Forum for Science, Industry and Business

Sponsored by:     3M 
Search our Site:

 

Record: fastest flashing star

07.05.2004


Dutch researcher Steve van Straaten set a record during his doctoral research. The researcher registered the fastest ever change in the X-ray emission originating from a binary star. The record-breaking binary star consists of a neutron star and a lighter companion star.



Astronomer Steve van Straaten studied the time variations in the X-ray emission from various binary stars. He found that one of the binary stars had a vibrational frequency of 1330 Hz. This means that the intensity of the X-rays emitted changes 1330 times per second. That is the highest frequency ever measured for such a variation. The researcher used this information to determine the upper limit for the size and mass of the neutron star.

Neutron stars consist of the most compacted material in our universe. They have a mass comparable to that of our sun but they are about one quadrillion times smaller. If a neutron star and a normal star rotate around each other, matter can pass from the normal star to the neutron star. This happens as soon as the gravitational force of the normal star is no longer strong enough to stop its outer layers from being pulled away by the attractive force of the neutron star.


The matter originating from the star will move to the neutron star in a spiralling trajectory. The inner part of such a spiral-shaped disk and the surface of the neutron star are so hot that they emit high-energy X-rays. Changes in the intensity of this radiation are related to the movements of matter in the disk.

Van Straaten discovered that a relationship between the various movements around the neutron star is the same for different binary stars. Astronomers can use this discovery to develop new models for movement in the vicinity of a neutron star.

The research was funded by the Netherlands Organisation for Scientific Research.

Sonja Jacobs | NWO
Further information:
http://www.nwo.nl/nwohome.nsf/pages/NWOP_5XZEM5_Eng

More articles from Physics and Astronomy:

nachricht From rocks in Colorado, evidence of a 'chaotic solar system'
23.02.2017 | University of Wisconsin-Madison

nachricht Prediction: More gas-giants will be found orbiting Sun-like stars
22.02.2017 | Carnegie Institution for Science

All articles from Physics and Astronomy >>>

The most recent press releases about innovation >>>

Die letzten 5 Focus-News des innovations-reports im Überblick:

Im Focus: Breakthrough with a chain of gold atoms

In the field of nanoscience, an international team of physicists with participants from Konstanz has achieved a breakthrough in understanding heat transport

In the field of nanoscience, an international team of physicists with participants from Konstanz has achieved a breakthrough in understanding heat transport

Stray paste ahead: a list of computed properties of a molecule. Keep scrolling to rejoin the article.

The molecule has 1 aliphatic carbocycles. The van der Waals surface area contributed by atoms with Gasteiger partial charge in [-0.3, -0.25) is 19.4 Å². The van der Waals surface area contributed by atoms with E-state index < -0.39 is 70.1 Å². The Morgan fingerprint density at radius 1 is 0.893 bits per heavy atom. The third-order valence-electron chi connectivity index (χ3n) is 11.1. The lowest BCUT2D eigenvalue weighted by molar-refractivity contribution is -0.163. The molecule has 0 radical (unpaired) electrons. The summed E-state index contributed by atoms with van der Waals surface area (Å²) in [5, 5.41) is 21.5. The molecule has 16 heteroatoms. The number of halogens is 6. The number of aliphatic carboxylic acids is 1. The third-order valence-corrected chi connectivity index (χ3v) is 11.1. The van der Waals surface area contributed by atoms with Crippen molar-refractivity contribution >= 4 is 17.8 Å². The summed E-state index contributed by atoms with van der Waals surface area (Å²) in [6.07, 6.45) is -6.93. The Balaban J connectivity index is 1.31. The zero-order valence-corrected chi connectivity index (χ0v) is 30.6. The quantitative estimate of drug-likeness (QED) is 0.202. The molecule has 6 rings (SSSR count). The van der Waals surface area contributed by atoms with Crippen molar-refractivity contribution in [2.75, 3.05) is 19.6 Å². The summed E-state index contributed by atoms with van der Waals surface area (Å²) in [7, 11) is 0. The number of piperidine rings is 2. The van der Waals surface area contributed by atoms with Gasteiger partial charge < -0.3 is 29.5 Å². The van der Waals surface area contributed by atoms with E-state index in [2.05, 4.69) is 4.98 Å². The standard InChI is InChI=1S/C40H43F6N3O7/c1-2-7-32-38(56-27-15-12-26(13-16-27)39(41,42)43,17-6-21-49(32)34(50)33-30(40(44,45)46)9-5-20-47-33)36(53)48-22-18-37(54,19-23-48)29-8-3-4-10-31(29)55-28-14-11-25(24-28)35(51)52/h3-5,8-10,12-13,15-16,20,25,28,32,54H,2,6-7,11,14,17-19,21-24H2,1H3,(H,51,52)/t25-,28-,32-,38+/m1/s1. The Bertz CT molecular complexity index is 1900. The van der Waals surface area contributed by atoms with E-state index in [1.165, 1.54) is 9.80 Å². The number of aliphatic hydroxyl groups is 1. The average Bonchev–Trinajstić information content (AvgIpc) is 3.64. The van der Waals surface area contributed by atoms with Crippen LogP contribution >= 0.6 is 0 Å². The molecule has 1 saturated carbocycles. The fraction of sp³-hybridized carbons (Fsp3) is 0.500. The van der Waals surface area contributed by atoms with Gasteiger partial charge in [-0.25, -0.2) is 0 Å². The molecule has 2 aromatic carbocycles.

Im Focus: DNA repair: a new letter in the cell alphabet

Results reveal how discoveries may be hidden in scientific “blind spots”

Cells need to repair damaged DNA in our genes to prevent the development of cancer and other diseases. Our cells therefore activate and send “repair-proteins”...

Im Focus: Dresdner scientists print tomorrow’s world

The Fraunhofer IWS Dresden and Technische Universität Dresden inaugurated their jointly operated Center for Additive Manufacturing Dresden (AMCD) with a festive ceremony on February 7, 2017. Scientists from various disciplines perform research on materials, additive manufacturing processes and innovative technologies, which build up components in a layer by layer process. This technology opens up new horizons for component design and combinations of functions. For example during fabrication, electrical conductors and sensors are already able to be additively manufactured into components. They provide information about stress conditions of a product during operation.

The 3D-printing technology, or additive manufacturing as it is often called, has long made the step out of scientific research laboratories into industrial...

Im Focus: Mimicking nature's cellular architectures via 3-D printing

Research offers new level of control over the structure of 3-D printed materials

Nature does amazing things with limited design materials. Grass, for example, can support its own weight, resist strong wind loads, and recover after being...

Im Focus: Three Magnetic States for Each Hole

Nanometer-scale magnetic perforated grids could create new possibilities for computing. Together with international colleagues, scientists from the Helmholtz Zentrum Dresden-Rossendorf (HZDR) have shown how a cobalt grid can be reliably programmed at room temperature. In addition they discovered that for every hole ("antidot") three magnetic states can be configured. The results have been published in the journal "Scientific Reports".

Physicist Dr. Rantej Bali from the HZDR, together with scientists from Singapore and Australia, designed a special grid structure in a thin layer of cobalt in...

All Focus news of the innovation-report >>>

Anzeige

Anzeige

Event News

Booth and panel discussion – The Lindau Nobel Laureate Meetings at the AAAS 2017 Annual Meeting

13.02.2017 | Event News

Complex Loading versus Hidden Reserves

10.02.2017 | Event News

International Conference on Crystal Growth in Freiburg

09.02.2017 | Event News

 
Latest News

Stingless bees have their nests protected by soldiers

24.02.2017 | Life Sciences

New risk factors for anxiety disorders

24.02.2017 | Life Sciences

MWC 2017: 5G Capital Berlin

24.02.2017 | Trade Fair News

VideoLinks
B2B-VideoLinks
More VideoLinks >>>